Biologists at the University of California, San Diego have discovered that Bacillus thuringiensis, or Bt — a bacterium that produces natural protein insecticides that have been used by organic farmers for five decades — can also produce similar natural proteins that kill nematodes.
Photos of rat parasitic nematode, N. brasiliensis, before and after (at right, sick, small worms) application of Bt toxin Cry21A
The discovery could pave the way for the development of an inexpensive and environmentally safe means of controlling the parasitic roundworms that each year destroy billions of dollars in crops, cause debilitating diseases in farm animals and pets, and now infect a quarter of the world’s human population. The scientists’ findings appear in the March 4 issue of the Proceedings of the National Academy of Sciences, which is making their paper available this week in its early online edition.
Major parasitic roundworm diseases in humans include ascariasis, which affects 1.5 billion people worldwide; hookworm, which infects 1.3 billion people; and elephantiasis, which affects 120 million people. Other parasitic nematodes are major agricultural pests, affecting such economically important crops as corn, soybeans, potatoes and tomatoes. They are also a problem in horses, livestock and pets.
Kim McDonald | UCSD News
Forest Management Yields Higher Productivity through Biodiversity
14.10.2016 | Technische Universität München
Farming with forests
23.09.2016 | University of Illinois College of Agricultural, Consumer and Environmental Sciences (ACES)
Researchers from the Institute for Quantum Computing (IQC) at the University of Waterloo led the development of a new extensible wiring technique capable of controlling superconducting quantum bits, representing a significant step towards to the realization of a scalable quantum computer.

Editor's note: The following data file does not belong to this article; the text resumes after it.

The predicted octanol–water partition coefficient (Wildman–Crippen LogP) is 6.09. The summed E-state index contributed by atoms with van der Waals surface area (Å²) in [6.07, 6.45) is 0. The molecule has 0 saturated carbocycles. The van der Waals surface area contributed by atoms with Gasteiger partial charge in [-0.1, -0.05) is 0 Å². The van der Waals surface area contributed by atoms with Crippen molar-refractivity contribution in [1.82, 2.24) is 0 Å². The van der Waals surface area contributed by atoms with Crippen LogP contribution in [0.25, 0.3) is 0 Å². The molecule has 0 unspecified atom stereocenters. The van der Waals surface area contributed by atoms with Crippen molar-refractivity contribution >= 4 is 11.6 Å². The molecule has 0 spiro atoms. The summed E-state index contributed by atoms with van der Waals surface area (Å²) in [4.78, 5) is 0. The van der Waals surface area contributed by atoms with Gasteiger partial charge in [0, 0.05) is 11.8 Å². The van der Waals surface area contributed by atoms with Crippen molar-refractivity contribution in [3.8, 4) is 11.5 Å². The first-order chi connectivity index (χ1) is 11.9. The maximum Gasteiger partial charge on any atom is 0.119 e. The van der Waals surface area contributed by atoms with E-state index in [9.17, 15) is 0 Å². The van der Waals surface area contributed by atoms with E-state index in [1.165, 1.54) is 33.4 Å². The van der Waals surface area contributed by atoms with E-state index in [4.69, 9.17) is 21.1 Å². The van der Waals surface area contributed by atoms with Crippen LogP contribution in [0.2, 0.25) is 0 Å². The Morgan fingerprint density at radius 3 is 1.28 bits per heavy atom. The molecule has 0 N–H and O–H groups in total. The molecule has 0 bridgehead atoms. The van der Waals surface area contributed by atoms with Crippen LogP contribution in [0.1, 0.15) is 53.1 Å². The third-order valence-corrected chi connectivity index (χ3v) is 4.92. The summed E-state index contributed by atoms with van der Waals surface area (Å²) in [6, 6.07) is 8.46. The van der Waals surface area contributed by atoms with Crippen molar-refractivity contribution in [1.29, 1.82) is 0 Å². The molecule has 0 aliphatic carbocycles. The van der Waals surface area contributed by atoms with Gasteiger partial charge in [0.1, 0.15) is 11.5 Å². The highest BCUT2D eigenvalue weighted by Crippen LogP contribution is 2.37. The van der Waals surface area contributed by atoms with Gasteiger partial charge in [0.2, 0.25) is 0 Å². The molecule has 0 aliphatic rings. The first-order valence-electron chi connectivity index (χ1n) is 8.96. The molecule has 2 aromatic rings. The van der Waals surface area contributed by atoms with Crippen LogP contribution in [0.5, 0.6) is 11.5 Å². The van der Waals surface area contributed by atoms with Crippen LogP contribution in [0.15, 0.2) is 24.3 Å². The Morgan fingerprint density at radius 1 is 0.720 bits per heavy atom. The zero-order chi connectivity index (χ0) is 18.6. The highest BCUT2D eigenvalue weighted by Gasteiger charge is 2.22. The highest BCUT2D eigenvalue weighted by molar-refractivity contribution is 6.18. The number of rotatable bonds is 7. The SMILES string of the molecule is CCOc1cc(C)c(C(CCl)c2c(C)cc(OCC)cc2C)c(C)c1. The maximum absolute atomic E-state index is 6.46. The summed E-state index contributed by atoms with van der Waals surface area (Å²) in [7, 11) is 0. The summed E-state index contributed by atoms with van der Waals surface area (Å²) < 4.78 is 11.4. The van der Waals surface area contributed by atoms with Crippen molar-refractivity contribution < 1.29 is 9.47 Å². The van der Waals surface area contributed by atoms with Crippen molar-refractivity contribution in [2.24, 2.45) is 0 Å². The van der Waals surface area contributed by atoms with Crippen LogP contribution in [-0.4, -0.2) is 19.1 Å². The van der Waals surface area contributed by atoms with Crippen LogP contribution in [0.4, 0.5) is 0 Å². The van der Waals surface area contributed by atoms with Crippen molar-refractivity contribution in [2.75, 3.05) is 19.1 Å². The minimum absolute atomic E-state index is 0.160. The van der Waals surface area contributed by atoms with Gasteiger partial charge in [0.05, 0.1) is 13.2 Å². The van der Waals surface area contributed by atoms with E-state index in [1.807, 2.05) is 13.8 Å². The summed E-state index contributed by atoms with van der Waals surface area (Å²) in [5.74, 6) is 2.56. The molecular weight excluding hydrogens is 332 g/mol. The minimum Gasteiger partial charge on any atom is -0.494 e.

"The quantum socket is a wiring method that uses three-dimensional wires based on spring-loaded pins to address individual qubits," said Jeremy Béjanin, a PhD...
In a paper in Scientific Reports, a research team at Worcester Polytechnic Institute describes a novel light-activated phenomenon that could become the basis for applications as diverse as microscopic robotic grippers and more efficient solar cells.
A research team at Worcester Polytechnic Institute (WPI) has developed a revolutionary, light-activated semiconductor nanocomposite material that can be used...
By forcefully embedding two silicon atoms in a diamond matrix, Sandia researchers have demonstrated for the first time on a single chip all the components needed to create a quantum bridge to link quantum computers together.
"People have already built small quantum computers," says Sandia researcher Ryan Camacho. "Maybe the first useful one won't be a single giant quantum computer...
COMPAMED has become the leading international marketplace for suppliers of medical manufacturing. The trade fair, which takes place every November and is co-located to MEDICA in Dusseldorf, has been steadily growing over the past years and shows that medical technology remains a rapidly growing market.
In 2016, the joint pavilion by the IVAM Microtechnology Network, the Product Market “High-tech for Medical Devices”, will be located in Hall 8a again and will...
'Ferroelectric' materials can switch between different states of electrical polarization in response to an external electric field. This flexibility means they show promise for many applications, for example in electronic devices and computer memory. Current ferroelectric materials are highly valued for their thermal and chemical stability and rapid electro-mechanical responses, but creating a material that is scalable down to the tiny sizes needed for technologies like silicon-based semiconductors (Si-based CMOS) has proven challenging.
Now, Hiroshi Funakubo and co-workers at the Tokyo Institute of Technology, in collaboration with researchers across Japan, have conducted experiments to...
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14.10.2016 | Event News
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